So, you can probably guess, based on the aforementioned conditions under which teachers attempted to 'learn me good', that I didn't learn a lot. In fact, I obviously missed the lesson on the correct usage of 'stood/standing' and 'sit/sitting', but you know what they say , "You're never too old to learn!" And it's true. I started doing my Masters degrees (Oh, I was able to get into University because I'd done a lot of edumacation in the Army in terms of Maths and English - and a lot of other stuff as well - but I obviously missed the lesson on correct usage again!) when I was 40 years old, and didn't finish until I was awarded my PhD in Educational Management at Lincoln Cathedral on a cold January day at the tender age of 51.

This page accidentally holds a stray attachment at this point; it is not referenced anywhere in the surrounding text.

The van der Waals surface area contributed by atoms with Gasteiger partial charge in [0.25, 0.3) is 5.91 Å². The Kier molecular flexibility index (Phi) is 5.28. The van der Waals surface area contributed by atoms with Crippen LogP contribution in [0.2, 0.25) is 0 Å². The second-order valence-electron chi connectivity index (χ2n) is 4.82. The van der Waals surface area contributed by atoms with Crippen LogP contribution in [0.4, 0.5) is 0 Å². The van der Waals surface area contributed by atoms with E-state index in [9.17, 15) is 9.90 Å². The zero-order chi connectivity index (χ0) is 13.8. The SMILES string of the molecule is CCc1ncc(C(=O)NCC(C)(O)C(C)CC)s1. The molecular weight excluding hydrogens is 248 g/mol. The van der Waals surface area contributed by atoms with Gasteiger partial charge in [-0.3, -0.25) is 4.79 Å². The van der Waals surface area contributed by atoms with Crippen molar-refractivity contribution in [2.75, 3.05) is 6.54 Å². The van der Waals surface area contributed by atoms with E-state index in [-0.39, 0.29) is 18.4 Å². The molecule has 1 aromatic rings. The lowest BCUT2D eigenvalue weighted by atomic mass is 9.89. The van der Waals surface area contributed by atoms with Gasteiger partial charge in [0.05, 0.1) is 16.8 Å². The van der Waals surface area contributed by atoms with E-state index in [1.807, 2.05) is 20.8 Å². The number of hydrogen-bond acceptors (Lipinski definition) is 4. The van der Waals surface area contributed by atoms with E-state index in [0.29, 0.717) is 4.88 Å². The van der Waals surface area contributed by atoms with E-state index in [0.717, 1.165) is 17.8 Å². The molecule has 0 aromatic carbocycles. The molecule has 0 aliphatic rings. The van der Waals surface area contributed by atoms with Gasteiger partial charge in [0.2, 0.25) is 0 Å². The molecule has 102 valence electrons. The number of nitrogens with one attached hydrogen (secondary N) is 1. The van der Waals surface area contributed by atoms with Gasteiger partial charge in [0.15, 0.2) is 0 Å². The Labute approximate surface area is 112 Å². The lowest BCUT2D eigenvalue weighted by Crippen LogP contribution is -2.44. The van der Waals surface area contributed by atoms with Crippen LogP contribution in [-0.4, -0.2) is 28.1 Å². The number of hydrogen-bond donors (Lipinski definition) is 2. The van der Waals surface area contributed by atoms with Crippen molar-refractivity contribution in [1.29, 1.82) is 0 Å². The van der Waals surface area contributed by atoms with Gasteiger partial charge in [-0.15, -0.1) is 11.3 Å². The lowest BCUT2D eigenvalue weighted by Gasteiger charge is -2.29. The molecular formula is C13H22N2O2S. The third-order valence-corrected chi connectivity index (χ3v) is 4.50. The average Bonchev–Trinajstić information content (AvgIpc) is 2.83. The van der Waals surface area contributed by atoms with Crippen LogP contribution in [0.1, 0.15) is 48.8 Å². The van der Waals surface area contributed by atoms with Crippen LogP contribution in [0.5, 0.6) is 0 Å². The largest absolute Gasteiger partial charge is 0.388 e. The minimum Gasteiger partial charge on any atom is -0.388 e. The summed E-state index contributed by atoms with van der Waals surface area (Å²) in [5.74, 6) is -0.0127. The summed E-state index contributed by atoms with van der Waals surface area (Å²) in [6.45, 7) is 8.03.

Anyway, after my sloppy English had been pointed out in no uncertain terms by the wonderful reader, I did some research! Hey, if there's one thing I know how to do - it's research. And you know what I found out? Of course you do - I found out the correct usage of 'stood/standing' and 'sat/sitting'. So, I'm thankful to the reader for pointing my error out because I genuinely didn't know! And... you wonderful readers, don't think your reviews are ignored! Oh no, they're taken very much to heart by us writers (OMG I'm a writer!). So, when you say that, "Your book sucks", you may as well go round to the author's house and stick a twelve-inch knife through their heart because that's the effect it has on us! It's as if you've put your grubby hands in the baby's buggy and throttled the ugly creature... I won't carry on with the analogy, but I'm sure you get my drift. Now, I'm not saying don't write a truthful review, but you could be gentle with us poor half-crazed writers huddled round the braziers trying to keep warm as August turns to September. I write my books in about 4 months (don't say, "It shows" like that!), but others take a year, two, three, or more, so in effect what you're saying is that a writer has wasted a large chunk of their life creating a lead balloon, a concrete parachute, a chocolate fireguard or teapot, a ... - don't you just love idioms?